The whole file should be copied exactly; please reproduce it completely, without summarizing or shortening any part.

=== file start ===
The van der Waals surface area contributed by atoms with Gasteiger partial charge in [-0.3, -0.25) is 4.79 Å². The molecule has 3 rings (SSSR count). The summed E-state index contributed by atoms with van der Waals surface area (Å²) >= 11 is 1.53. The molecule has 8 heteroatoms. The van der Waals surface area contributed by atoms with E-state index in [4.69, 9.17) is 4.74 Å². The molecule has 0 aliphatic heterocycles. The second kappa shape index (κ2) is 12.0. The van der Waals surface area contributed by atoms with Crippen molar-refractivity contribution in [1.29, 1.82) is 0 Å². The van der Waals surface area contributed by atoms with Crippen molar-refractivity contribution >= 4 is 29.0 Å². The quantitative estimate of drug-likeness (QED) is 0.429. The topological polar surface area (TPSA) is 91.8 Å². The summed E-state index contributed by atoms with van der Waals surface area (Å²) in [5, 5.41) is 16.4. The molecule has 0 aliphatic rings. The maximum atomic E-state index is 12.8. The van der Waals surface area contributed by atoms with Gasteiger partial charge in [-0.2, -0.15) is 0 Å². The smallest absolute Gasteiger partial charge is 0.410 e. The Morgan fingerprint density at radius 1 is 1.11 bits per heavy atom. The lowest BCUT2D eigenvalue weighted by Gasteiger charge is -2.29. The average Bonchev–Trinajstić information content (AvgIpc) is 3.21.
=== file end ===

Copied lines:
The van der Waals surface area contributed by atoms with Gasteiger partial charge in [-0.3, -0.25) is 4.79 Å². The molecule has 3 rings (SSSR count). The summed E-state index contributed by atoms with van der Waals surface area (Å²) >= 11 is 1.53. The molecule has 8 heteroatoms. The van der Waals surface area contributed by atoms with E-state index in [4.69, 9.17) is 4.74 Å². The molecule has 0 aliphatic heterocycles. The second kappa shape index (κ2) is 12.0. The van der Waals surface area contributed by atoms with Crippen molar-refractivity contribution in [1.29, 1.82) is 0 Å². The van der Waals surface area contributed by atoms with Crippen molar-refractivity contribution >= 4 is 29.0 Å². The quantitative estimate of drug-likeness (QED) is 0.429. The topological polar surface area (TPSA) is 91.8 Å². The summed E-state index contributed by atoms with van der Waals surface area (Å²) in [5, 5.41) is 16.4. The molecule has 0 aliphatic rings. The maximum atomic E-state index is 12.8. The van der Waals surface area contributed by atoms with Gasteiger partial charge in [-0.2, -0.15) is 0 Å². The smallest absolute Gasteiger partial charge is 0.410 e. The Morgan fingerprint density at radius 1 is 1.11 bits per heavy atom. The lowest BCUT2D eigenvalue weighted by Gasteiger charge is -2.29. The average Bonchev–Trinajstić information content (AvgIpc) is 3.21.